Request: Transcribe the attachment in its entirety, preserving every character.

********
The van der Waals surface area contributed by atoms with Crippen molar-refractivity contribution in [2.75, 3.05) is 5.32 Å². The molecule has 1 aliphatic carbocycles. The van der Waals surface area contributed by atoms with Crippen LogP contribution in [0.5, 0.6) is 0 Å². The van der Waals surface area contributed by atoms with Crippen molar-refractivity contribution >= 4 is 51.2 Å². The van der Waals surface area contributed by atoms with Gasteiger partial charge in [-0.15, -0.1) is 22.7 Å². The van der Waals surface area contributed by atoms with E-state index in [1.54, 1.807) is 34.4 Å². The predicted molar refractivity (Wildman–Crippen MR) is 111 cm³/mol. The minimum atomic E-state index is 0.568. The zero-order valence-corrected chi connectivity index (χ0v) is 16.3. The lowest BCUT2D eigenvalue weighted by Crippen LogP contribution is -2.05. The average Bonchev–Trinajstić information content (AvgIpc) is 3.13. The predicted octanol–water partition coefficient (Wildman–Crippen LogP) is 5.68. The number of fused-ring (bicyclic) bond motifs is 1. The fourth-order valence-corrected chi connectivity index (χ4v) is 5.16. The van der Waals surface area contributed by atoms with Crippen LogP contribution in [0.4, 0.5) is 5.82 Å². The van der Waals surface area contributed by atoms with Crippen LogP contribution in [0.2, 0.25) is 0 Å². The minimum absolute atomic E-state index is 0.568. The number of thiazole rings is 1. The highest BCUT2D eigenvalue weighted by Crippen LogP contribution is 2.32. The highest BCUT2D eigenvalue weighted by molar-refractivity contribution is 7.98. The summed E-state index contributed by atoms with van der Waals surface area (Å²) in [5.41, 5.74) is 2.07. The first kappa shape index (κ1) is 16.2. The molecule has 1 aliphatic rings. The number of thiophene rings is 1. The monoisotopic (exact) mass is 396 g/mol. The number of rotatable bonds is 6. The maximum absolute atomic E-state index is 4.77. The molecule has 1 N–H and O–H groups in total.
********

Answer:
The van der Waals surface area contributed by atoms with Crippen molar-refractivity contribution in [2.75, 3.05) is 5.32 Å². The molecule has 1 aliphatic carbocycles. The van der Waals surface area contributed by atoms with Crippen LogP contribution in [0.5, 0.6) is 0 Å². The van der Waals surface area contributed by atoms with Crippen molar-refractivity contribution >= 4 is 51.2 Å². The van der Waals surface area contributed by atoms with Gasteiger partial charge in [-0.15, -0.1) is 22.7 Å². The van der Waals surface area contributed by atoms with E-state index in [1.54, 1.807) is 34.4 Å². The predicted molar refractivity (Wildman–Crippen MR) is 111 cm³/mol. The minimum atomic E-state index is 0.568. The zero-order valence-corrected chi connectivity index (χ0v) is 16.3. The lowest BCUT2D eigenvalue weighted by Crippen LogP contribution is -2.05. The average Bonchev–Trinajstić information content (AvgIpc) is 3.13. The predicted octanol–water partition coefficient (Wildman–Crippen LogP) is 5.68. The number of fused-ring (bicyclic) bond motifs is 1. The fourth-order valence-corrected chi connectivity index (χ4v) is 5.16. The van der Waals surface area contributed by atoms with Crippen LogP contribution in [0.4, 0.5) is 5.82 Å². The van der Waals surface area contributed by atoms with Crippen LogP contribution in [0.2, 0.25) is 0 Å². The minimum absolute atomic E-state index is 0.568. The number of thiazole rings is 1. The highest BCUT2D eigenvalue weighted by Crippen LogP contribution is 2.32. The highest BCUT2D eigenvalue weighted by molar-refractivity contribution is 7.98. The summed E-state index contributed by atoms with van der Waals surface area (Å²) in [5.41, 5.74) is 2.07. The first kappa shape index (κ1) is 16.2. The molecule has 1 aliphatic rings. The number of thiophene rings is 1. The monoisotopic (exact) mass is 396 g/mol. The number of rotatable bonds is 6. The maximum absolute atomic E-state index is 4.77. The molecule has 1 N–H and O–H groups in total.